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It didn’t help that I’d started my career in a particularly nurturing work environment. The next few places that followed were far less supportive. In one role I was regularly bullied by a senior staff member, which led me to believe that my symptoms were a result of a toxic workplace, and therefore circumstantial. But when I left that job, the symptoms didn't subside.

Several years into my career I was completely burnt out. I quit my job and went freelance. I balanced contracts from home with office gigs and chose jobs with teams that I felt good around. All the self-help work I was doing combined with a better lifestyle was improving my quality of life. Yet it all felt like a temporary fix for a problem that wasn’t going away.

I made the move back to my home in Canada. It was an opportunity for a new chapter, but starting fresh had its challenges, and not being integrated in the Toronto fashion network, I leaned into a full-time job again. That first year was great – challenging, rewarding. I was with a team I was inspired by. But all my symptoms slowly started coming back, and with rigor.

I was under extreme stress. I’d just moved countries, got married, bought a house and taken a full-time job after years of freelance. I eventually reached a point of depression that caused concern to myself and my family. Back I went down the road of therapists, doctors, naturopaths… anyone who might offer solutions. 

Feelings of failure and shame piled on top of the symptoms I was already dealing with, and the weight of keeping it all hidden became exhausting.

For the longest time, I didn’t think my symptoms were of medical concern.

I’d seen peers in the industry breakdown on numerous occasions. I’d known colleagues who quit the field and created opposite lifestyles for themselves as yoga teachers or ceramicists. I’d watched teams go from motivated and thriving to riddled with anxiety, sleep disorders and panic. I began to realise that I couldn’t see my own symptoms because they looked so similar to the issues my peers were facing at work.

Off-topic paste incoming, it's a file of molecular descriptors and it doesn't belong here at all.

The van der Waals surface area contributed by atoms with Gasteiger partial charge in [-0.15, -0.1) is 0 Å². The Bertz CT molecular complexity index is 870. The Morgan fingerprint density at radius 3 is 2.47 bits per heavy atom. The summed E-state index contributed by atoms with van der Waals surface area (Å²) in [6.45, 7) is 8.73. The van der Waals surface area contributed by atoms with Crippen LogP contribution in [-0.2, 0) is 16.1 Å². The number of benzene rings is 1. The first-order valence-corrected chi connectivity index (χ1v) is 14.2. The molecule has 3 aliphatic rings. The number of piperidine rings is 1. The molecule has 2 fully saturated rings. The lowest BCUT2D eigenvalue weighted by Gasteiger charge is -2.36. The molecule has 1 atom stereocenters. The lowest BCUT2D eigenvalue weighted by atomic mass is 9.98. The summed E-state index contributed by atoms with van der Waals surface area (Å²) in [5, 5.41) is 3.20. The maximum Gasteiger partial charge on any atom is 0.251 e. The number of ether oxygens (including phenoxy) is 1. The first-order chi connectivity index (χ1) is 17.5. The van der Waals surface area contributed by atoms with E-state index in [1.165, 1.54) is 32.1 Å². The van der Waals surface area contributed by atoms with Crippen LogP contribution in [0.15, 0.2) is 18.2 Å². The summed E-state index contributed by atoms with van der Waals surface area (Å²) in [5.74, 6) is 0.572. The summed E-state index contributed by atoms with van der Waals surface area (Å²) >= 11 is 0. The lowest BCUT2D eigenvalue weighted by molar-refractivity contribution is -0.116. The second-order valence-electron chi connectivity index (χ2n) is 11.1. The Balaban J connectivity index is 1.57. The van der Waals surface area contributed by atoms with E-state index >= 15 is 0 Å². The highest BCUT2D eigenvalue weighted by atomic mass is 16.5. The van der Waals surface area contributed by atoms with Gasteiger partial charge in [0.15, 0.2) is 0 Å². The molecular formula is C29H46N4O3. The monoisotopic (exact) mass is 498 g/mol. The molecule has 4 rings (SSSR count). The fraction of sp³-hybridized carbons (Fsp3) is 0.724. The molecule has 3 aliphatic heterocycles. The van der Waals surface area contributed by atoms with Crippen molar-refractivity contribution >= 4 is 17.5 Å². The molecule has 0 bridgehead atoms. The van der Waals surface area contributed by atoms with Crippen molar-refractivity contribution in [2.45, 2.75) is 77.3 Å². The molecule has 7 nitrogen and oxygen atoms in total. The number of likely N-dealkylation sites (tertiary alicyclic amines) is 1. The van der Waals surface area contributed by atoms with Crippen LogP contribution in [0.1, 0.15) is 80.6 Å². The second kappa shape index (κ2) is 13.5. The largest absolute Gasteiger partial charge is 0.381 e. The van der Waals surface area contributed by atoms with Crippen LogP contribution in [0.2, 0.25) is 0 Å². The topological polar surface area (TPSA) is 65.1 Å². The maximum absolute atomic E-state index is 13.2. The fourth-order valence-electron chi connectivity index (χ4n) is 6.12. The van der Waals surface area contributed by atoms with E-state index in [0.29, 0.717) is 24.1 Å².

Every one of us was putting sales ahead of our quality of life. We were doing so in work environments with outdated cultures and unsupportive leadership. Meanwhile, in order to cope, I was regularly in fight-or-flight mode and consistently dissociating. I’d always been resistant to trying medication — considering it a last resort. But I was finally there. Thankfully, starting meds, in combination with finding a great therapist, started to help.

A workplace that cares about mental health is great, but it's not the same as one that truly understands what it means to help people with mental illness. The average team member needs and deserves an environment that supports wellbeing. But a team member with a serious diagnosis might need a bit more, such as increased flexibility with tasks or hours. At my job I felt a level of stigma. I wasn’t comfortable sharing the extent of my mental health challenges. It felt too personal. But how could my symptoms go unmentioned as they became increasingly obvious?

It seemed the most sensible thing to do was to have an honest discussion with HR and my boss, and to disclose my diagnosis. Their response was positive. They allowed me to work from home once every other week — a generous offer from a company where working from home was taboo.

It helped. A little. Really what was needed was greater flexibility overall, but I didn’t dare ask for more than I’d been given. There was a fear of judgement, and of losing out on projects or career progression by having my leaders think I was ‘unstable’ or my subordinates question my decision making. Hiding what I was going through drained me. But sharing my diagnosis and what I needed meant that I was the only employee allowed any flexibility, which became awkward and stigmatising in itself.